Quick thoughts on presidential term limits and the political crisis in Burundi

The president of Burundi is about (or not) to join the list of African leaders who have successfully overcome constitutional term limits in a bid to hang on to power. Currently (based on observed attempts in other African countries and their success rate) the odds are roughly 50-50 that Mr. Pierre Nkurunziza will succeed. The last president to try this move was Blaise Compaore of Burkina Faso who ended up getting deposed by the military after mass protests paralyzed Burkina’s major cities.

Successful term limit extensions have so far happened in Burkina Faso (first time), Cameroon, Chad, Djibouti, Gabon, Guinea, Namibia, Togo, and Uganda. Presidents have also tried, but failed, to abolish term limits in Burkina Faso (second time), Malawi, Niger, Nigeria, Senegal, Zambia. Countries that are about to go through a term limit test in the near future include Angola, Burundi, Republic of Congo (Congo-Brazzaville), the Democratic Republic of Congo (DRC), Liberia, Rwanda, and Sierra Leone. Heads of State in Benin, Cape Verde, Ghana, Kenya, Mali, Mozambique, Sao Tome e Principe, Tanzania, and Namibia (after Nujoma) have so far obeyed term limits and stepped down at the end of their second constitutional terms.

To the best of my knowledge only Sudan, The Gambia, Equatorial Guinea, and Eritrea have presidential systems without constitutional term limits. Parliamentary systems in South Africa, Lesotho, Swaziland, Ethiopia, and Botswana do not have limits, although the norm of two terms exists in Botswana and South Africa (and perhaps soon in Ethiopia?).

So what we see in the existing data is that conditional on *overtly* trying to scrap term limits African Heads of State are more likely to succeed than not (9 successes, 6 failures). However, this observation doesn’t tell us anything about the presidents who did not formally consider term limit extensions. For instance, in Kenya (Moi) and Ghana (Rawlings), presidents did not initiate formal debate on the subject but were widely rumored to have tried to do so. So it’s probably the case that presidents who are more likely to succeed self-select into formally initiating public debate on the subject of term limit extension, thereby tilting the balance. And if you factor in the countries that have had more than one episode of term-limited presidents stepping down, suddenly the odds look pretty good for the consolidation of the norm of term limits in Sub Saharan Africa.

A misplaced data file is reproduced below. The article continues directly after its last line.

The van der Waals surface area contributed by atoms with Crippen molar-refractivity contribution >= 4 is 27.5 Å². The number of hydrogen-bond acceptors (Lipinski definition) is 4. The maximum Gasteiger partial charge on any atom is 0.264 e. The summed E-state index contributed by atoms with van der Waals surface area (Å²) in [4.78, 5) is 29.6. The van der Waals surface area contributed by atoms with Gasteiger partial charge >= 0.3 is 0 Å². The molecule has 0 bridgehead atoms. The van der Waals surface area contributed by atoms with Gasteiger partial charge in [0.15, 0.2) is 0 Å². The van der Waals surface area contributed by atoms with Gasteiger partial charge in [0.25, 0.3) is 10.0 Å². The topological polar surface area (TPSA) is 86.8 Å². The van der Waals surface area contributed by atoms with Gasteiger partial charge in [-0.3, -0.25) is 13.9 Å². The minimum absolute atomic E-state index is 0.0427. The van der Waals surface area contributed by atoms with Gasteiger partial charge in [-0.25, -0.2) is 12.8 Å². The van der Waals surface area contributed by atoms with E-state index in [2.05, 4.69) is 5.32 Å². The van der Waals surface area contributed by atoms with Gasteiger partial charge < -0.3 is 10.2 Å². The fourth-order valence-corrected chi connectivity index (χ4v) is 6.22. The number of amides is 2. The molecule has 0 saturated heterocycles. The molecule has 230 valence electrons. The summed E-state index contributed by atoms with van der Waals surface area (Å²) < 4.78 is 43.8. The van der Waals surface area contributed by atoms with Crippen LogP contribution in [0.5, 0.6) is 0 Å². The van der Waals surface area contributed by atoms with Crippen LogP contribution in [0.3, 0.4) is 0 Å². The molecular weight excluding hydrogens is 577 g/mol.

I wouldn’t rule out, in the next decade or so, the adoption of an African Union resolution (akin to the one against coups) that sanctions Heads of State who violate constitutional term limits.

So will Nkurunziza succeed? What does this mean for political stability in Burundi? And what can the East African Community and the wider international community do about it? For my thoughts regarding these questions check out my post for the Monkey Cage blog at the Washington Post here.

Correction: An earlier draft of this post listed Zimbabwe as one of the countries without term limits. The 2013 Constitution limits presidents to two terms (with a minimum of three years counting as full term (see Section 91).

Is this the beginning of the Third Congo War?

Yesterday Goma fell to the M23, a rebel group in eastern DRC with alleged links to both Rwanda and Uganda. The fall of Goma increases the likelihood of an all out war in eastern Congo that might quickly degenerate into a regional war – just like the Second Congo War was (for more on why peace failed see this ICG report).

I am on record as lacking any sympathies for the Kinshasa regime under Joseph Kabila (see here, here, and here). The horrendous situation in eastern DRC is as much his fault as it is of the alleged meddlers from Kampala and Kigali. The fact that the international community has taken to viewing the conflict as primarily regional is a mistake as it masks Kabila’s own failings in improving governance in the eastern DRC . It also gives him a chance to continue free riding on MONUSCO’s presence in the region.

Sadly, the international community appears set to waste this latest crisis by issuing statements and imposing sanctions which will only tackle the symptoms rather than the real problems behind the conflict. As the ICG argues:

If international donors and African mediators persist in managing the crisis rather than solving it, it will be impossible to avoid such repetitive cycles of rebellions in the Kivus and the risk of large-scale violence will remain. Instead, to finally resolve this conflict, it is essential that Rwanda ends its involvement in Congolese affairs and that the reconstruction plan and the political agreements signed in the Kivus are properly implemented.
For these things to happen Western donors should maintain aid suspension against Rwanda until the release of the next report of the UN group of experts, in addition to issuing a clear warning to the Congolese authorities that they will not provide funding for stabilisation and institutional support until the government improves political dialogue and governance in both the administration and in the army in the east, as recommended by Crisis Group on several previous occasions.
Over at Congo Siasa, the DRC expert Jason Stearns offers some preliminary thoughts on M23’s endgame: